Pfizer, Moderna Already Planning Omicron Variant of COVID-19

Pfizer and Moderna said they have plans to deal with a variable vaccine-resistant scenario. Moderna said it is already testing a higher dose of a booster.

with the advent of Alternative Omicron COVID-19Now discovered in South Africa, Europe, Israel and Hong Kong, a number of drug companies are announcing that they have plans to adapt their vaccines if necessary.

Scientists say there is still much to learn about new variablelisted by the World Health Organization.”alternative to anxiety“They know that Omicron is genetically different from the previous one Variables Including beta and delta variants, but it is not known if these genetic changes make them more transmissible or dangerous. So far, there has been no indication that alternative It causes more severe disease.

It will also likely take weeks to determine if Omicron is more contagious and whether current vaccines will still be effective against it.

AstraZeneca, Moderna, Novavax and Pfizer say they already have plans to respond. Pfizer and partner BioNTech said they are monitoring potential variants capable of evading their mRNA vaccine.

“in case [a] An escape vaccine variant appears, and Pfizer and BioNTech expect to be able to develop and produce a customized vaccine against this variant in approximately 100 days, subject to regulatory approval,” Pfizer said in a statement.

Moderna said it has been developing a strategy since early 2021 to respond to the new variables of concern and identified three options for response. The first is to double the dose of the current COVID-19 booster from 50 mcg to 100 mcg.

“hundred [microgram] A dose of mRNA-1273 was also recently studied by the National Institutes of Health (NIH) in the US, and it generally resulted in the highest neutralization titer against previous SARS-CoV-2 strains,” Moderna said in a statement. It has already dosed 306 people. To test for safety and efficacy.

Moderna said its second strategy is to test two candidate polyvalent enhancers that are designed to predict mutations such as those in the omicron variant.

The third strategy, according to Moderna, is to rapidly develop an omicron-specific booster. The company said it is already working on this for other variants, including Delta. Moderna said it was able to make supporting candidates for clinical testing within 60-90 days.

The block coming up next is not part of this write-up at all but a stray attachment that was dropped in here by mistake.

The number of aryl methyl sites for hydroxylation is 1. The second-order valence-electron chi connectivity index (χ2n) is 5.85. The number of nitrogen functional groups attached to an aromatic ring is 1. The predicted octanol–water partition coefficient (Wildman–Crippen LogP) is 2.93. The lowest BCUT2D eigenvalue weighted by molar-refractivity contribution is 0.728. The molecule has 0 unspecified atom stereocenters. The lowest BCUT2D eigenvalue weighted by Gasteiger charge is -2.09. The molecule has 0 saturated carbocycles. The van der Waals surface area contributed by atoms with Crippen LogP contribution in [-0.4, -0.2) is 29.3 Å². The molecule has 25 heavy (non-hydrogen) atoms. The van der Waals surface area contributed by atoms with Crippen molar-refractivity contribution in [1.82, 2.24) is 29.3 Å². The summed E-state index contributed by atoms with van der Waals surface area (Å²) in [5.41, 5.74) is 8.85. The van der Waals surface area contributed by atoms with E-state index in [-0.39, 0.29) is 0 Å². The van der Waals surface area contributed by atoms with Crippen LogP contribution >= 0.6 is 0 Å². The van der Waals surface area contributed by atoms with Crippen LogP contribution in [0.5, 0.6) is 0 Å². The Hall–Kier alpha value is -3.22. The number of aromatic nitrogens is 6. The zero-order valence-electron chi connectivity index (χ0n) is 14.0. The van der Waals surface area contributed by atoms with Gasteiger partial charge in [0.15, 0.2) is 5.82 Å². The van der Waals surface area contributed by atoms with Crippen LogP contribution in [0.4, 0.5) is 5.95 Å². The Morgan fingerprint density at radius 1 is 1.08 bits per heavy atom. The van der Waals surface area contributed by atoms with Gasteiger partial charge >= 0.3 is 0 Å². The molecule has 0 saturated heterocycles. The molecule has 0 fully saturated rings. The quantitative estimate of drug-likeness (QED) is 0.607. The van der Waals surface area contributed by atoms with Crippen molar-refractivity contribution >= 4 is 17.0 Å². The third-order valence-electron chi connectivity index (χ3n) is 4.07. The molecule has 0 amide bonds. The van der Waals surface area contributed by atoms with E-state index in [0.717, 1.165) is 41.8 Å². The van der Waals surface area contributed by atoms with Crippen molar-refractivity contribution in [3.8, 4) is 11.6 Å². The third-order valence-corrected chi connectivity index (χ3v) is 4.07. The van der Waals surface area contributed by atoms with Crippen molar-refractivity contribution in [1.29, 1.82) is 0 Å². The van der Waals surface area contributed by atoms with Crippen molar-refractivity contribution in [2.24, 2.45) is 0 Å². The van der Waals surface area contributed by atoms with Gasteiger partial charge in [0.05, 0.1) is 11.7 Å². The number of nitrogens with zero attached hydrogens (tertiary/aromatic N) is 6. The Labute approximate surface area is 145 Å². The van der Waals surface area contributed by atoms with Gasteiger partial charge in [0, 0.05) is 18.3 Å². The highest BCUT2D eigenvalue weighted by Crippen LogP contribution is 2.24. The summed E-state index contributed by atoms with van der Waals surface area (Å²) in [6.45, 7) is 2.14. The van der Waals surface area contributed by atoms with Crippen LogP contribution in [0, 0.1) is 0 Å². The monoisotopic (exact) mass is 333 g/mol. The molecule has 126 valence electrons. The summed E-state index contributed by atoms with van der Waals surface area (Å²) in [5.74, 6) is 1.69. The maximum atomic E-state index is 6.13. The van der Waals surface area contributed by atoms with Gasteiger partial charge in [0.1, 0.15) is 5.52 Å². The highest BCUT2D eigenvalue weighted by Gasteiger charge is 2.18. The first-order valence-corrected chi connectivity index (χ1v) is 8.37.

Moderna, Pfizer, and Johnson & Johnson are the only manufacturers with vaccines approved for use in the United States. The FDA and Centers for Disease Control and Prevention recently approved boosters for all adults and they have the option to mix and match, so fully vaccinated people can get any type of booster they want or are available.

In a statement to TEGNA, a Janssen spokesperson said, “We are closely monitoring newly emerging strains of COVID-19 with variations in the SARS-CoV-2 elevation protein and are already testing the efficacy of our vaccine against the new, rapidly spreading variant first discovered in South Africa. And we remain steadfast in the benefits that the Johnson & Johnson COVID-19 vaccine will provide to millions around the world.”

Professor Andrew Pollard, director of the Oxford Vaccine Group, which developed the AstraZeneca vaccine, expressed cautious optimism that current vaccines could be effective in preventing serious disease from the omicron variant, noting that most mutations appear to be in regions similar to those in other variants.

“At least from a speculative point of view, we have some optimism that the vaccine should continue to work against a new variant of a dangerous disease, but in fact we need to wait several weeks to be sure,” he told BBC Radio.

The emergence of the variant, some experts said, made clear how wealthy nations stockpiling vaccines threatens to prolong the epidemic.

Less than 6% of people in Africa have been fully immunized against COVID-19, and millions of health workers and vulnerable populations still have not received a single dose. These conditions can accelerate the spread of the virus, providing more opportunities for it to develop into a dangerous variant.

Professor Peter Openshaw said, “One of the main factors for the emergence of variants may be the low rates of vaccination in parts of the world, and the warning of the World Health Organization that none of us are safe until we are all safe and must be heeded.” Experimental Medicine at Imperial College London.

South Africa has nearly 20 million doses of vaccines — made by Pfizer and Johnson & Johnson — but the number of people getting vaccinated is about 120,000 per day, well below the government’s target of 300,000 per day.

Maria Cheng and Pan Bellas of the Associated Press contributed to this report.

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